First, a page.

Extra work pays off for O’Connell

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Tim O'Connell fights through his ride on Harry Vold Rodeo's Excalibur during Sunday's fourth go-round of the Wrangler National Finals Rodeo. (TODD BREWER PHOTO)
Tim O’Connell fights through his ride on Harry Vold Rodeo’s Excalibur during Sunday’s fourth go-round of the Wrangler National Finals Rodeo. (TODD BREWER PHOTO)

LAS VEGAS – Tim O’Connell had to strap himself to two horses Sunday night during the fourth round of the Wrangler National Finals Rodeo.

After his first horse, Andrew Rodeo’s Fire Water, failed to perform well, he was given the option for a re-ride. The alternate was Harry Vold Rodeo’s Excalibur, and it paid off for the Zwingle, Iowa, cowboy. He matched moves with the black horse for 84.5 points, worth $6,769.

“I remember hitting the ground (after the first ride), and immediately was starting to nod my head that I would take the re-ride,” O’Connell said. “I didn’t care what it was, just load it.”

Tim O'Connell
Tim O’Connell

The hope for any roughstock cowboy is to just have to get on one animal. That doesn’t always happen, as was the case Sunday. Fire Water had a bad day, so O’Connell got a better opportunity.

“It is just like any other place, and you’ve just got to go,” he said. “You have to reset yourself, and you’ve got to clean your mind. You can’t be mad about what happened; you just have to make sure you are ready to go.

“My deal was that I put in a lot of hard work this offseason to be ready to get on as many as I needed to when I got here. If I have to have a re-ride every night, my body was ready to do so.

He has earned $69,654 in four nights of riding bucking horses. He has moved his season total to $271,569 and leads the world standings by more than $100,000. He is well on his way to defending his Montana Silversmiths gold buckle.

It’s more than riding well; in bareback riding, half the score comes from the animal. That’s why the re-ride was so valuable, and Excalibur came through.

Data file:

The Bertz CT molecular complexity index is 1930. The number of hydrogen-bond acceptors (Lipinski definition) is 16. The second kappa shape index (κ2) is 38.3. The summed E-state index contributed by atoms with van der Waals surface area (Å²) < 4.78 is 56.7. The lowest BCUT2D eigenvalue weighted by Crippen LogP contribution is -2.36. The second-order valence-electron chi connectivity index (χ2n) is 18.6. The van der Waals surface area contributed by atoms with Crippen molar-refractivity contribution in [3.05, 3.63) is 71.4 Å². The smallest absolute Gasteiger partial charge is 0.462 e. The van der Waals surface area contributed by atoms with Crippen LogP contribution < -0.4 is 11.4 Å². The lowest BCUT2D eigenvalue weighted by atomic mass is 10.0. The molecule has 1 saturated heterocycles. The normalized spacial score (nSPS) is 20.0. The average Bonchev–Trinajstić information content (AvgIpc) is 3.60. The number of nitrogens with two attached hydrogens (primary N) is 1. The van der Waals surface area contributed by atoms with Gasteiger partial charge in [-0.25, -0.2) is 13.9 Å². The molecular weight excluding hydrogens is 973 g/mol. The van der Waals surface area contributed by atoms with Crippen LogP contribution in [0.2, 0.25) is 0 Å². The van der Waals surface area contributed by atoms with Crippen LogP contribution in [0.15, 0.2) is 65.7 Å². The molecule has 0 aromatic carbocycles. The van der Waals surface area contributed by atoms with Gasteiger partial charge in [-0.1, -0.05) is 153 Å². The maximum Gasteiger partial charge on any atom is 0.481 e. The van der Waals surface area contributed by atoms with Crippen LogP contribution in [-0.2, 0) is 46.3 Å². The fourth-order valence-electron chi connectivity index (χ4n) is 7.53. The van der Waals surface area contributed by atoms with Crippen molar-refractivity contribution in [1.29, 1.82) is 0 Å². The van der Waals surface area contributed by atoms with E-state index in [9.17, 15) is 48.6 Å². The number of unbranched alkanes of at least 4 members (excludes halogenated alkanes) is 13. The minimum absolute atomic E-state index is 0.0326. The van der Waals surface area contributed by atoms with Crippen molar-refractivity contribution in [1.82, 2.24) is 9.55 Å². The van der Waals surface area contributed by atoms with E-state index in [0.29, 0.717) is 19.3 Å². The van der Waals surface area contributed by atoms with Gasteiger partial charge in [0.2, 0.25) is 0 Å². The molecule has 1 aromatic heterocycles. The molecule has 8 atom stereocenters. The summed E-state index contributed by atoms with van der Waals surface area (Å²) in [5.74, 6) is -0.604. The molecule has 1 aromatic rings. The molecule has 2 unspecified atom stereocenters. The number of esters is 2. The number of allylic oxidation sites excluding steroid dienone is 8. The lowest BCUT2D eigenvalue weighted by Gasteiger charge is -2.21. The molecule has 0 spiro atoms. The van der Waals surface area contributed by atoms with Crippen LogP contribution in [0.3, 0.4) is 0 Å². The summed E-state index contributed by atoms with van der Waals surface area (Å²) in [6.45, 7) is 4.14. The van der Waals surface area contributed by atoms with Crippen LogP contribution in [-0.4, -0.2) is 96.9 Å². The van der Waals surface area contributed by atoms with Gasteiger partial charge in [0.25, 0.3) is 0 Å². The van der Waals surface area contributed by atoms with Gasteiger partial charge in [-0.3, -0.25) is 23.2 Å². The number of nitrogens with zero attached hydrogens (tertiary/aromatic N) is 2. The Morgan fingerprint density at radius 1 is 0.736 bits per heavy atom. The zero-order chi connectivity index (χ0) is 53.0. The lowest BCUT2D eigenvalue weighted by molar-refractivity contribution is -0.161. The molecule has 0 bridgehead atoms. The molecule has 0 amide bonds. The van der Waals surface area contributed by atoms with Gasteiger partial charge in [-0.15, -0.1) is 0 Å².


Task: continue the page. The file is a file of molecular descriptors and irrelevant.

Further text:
“I rode that horse earlier this year,” O’Connell said. “I had success on her, and she was just as bucky as I remember her being. It was a pretty big fight. It was a lot of work for that little horse. I knew I had to be on my game and fast to the top and fast to the bottom, and I had to have a downward rigging drop.

“A lot of people don’t see that, but it will reflect in the videos; you can see the strain I had to go through to get back to the bottom (of the spur stroke).”

While he knew Excalibur was going to be good, he knew he had to match the horse. After North Dakotan Ty Breuer posted a 90.5-point ride to kick off the round, O’Connell decided to stick to his game plan of riding his horse and not trying to beat Breuer.

“(Saturday) night, I was 91.5 points, but (Sunday) I didn’t have an opportunity to be 91.5,” he said. “I had an opportunity to do what I could on the back of that horse. That 84.5 is a great score on that horse, so I’ll take it.

“I knew that I was physically fit, and I knew I was mentally trained to go through a 10-day battle and a 10-day war. I feel like I did the very best I could with the two opportunities I had.”

He’s done that for four nights, and there’s no reason to expect anything different for the final six rounds of the ProRodeo season.


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